For solidarity without boundaries

2013-07-04 L’Osservatore Romano

Lampedusa is just one of many points of convergence around the globe where different worlds meet. The vast range of refugees routes extends to include those in boats who make their way to Australia, Yemen, Italy or Malta; by truck crossing the Sahara desert to the north; on foot crossing through the desert from Mexico to the United States; overcoming rivers to enter South Africa from Zimbabwe or leaving Afghanistan through Turkey to Greece: these variegated migratory flows are a global phenomenon.

Pope Francis' presence in Lampedusa will be a powerful gesture to summon the attention of all, and of course, to make known that the Good News of Jesus is addressed to every life and for every situation. The Pope himself said: “Let us not forget the flesh of Christ which is in the flesh of refugees: their flesh is the flesh of Christ” (Address to the Plenary Meeting of the Pontifical Council for the Pastoral Care of Migrants and Itinerant People, 24 May 2013). Christ is present on the island in those who have arrived, but also in the local population that welcomes them. As everywhere in the world, likewise in Lampedusa the challenges are addressed by the local people, who are sometimes overwhelmed and must accommodate large numbers of unexpected newcomers.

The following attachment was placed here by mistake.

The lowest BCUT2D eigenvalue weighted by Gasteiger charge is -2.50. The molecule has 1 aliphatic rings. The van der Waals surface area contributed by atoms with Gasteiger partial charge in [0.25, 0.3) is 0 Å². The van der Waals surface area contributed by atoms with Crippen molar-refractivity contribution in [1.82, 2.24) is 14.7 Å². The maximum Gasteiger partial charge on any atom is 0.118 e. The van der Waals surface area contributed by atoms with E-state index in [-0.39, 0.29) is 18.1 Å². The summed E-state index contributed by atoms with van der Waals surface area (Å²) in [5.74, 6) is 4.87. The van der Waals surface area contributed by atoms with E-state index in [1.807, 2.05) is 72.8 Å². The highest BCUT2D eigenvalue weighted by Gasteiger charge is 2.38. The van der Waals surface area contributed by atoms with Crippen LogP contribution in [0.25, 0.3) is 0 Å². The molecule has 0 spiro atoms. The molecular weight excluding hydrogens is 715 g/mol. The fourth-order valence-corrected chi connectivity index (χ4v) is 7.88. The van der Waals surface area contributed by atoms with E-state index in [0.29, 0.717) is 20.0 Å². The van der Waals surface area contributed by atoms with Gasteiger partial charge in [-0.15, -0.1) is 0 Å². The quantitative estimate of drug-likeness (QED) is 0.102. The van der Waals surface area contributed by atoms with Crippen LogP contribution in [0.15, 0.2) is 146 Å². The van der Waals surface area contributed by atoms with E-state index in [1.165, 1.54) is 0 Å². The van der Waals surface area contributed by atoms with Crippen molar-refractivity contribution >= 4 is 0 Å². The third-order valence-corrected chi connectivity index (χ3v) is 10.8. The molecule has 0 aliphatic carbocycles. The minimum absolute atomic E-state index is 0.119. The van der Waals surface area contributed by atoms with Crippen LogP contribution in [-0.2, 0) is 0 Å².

The refugees and asylum seekers must be guaranteed of their respective rights. Since they have the right to flee for their lives, they should also be granted the right to access asylum in the host country. In addition, all other rights to protection should be applied for them. The right to freedom of movement and the right to work must be applied and extended further. Governments should protect those fleeing violence, persecution and discrimination. Over the years, States have expanded the concept of refugee in order to respond today's challenge, and the international legislation that provides greater protection to people who are forced to flee has also been changed. Unfortunately, the current attitude of many governments seems contrary to these decisions, it being understood, however, that States have an obligation to provide protection to people who are fleeing.

Saving lives, restoring dignity, providing hope and giving social and communal answers, is closely connected with moral values and the Christian vision. This involvement with the presence of refugees, asylum seekers and people who have been forcibly uprooted might lead to a further renewal of the Church that will force us out of our familiar world into the unknown, on a mission, to bear witness to the Lord.... The Holy Father's visit could be a new beginning for us all.

Antonio Maria Vegliò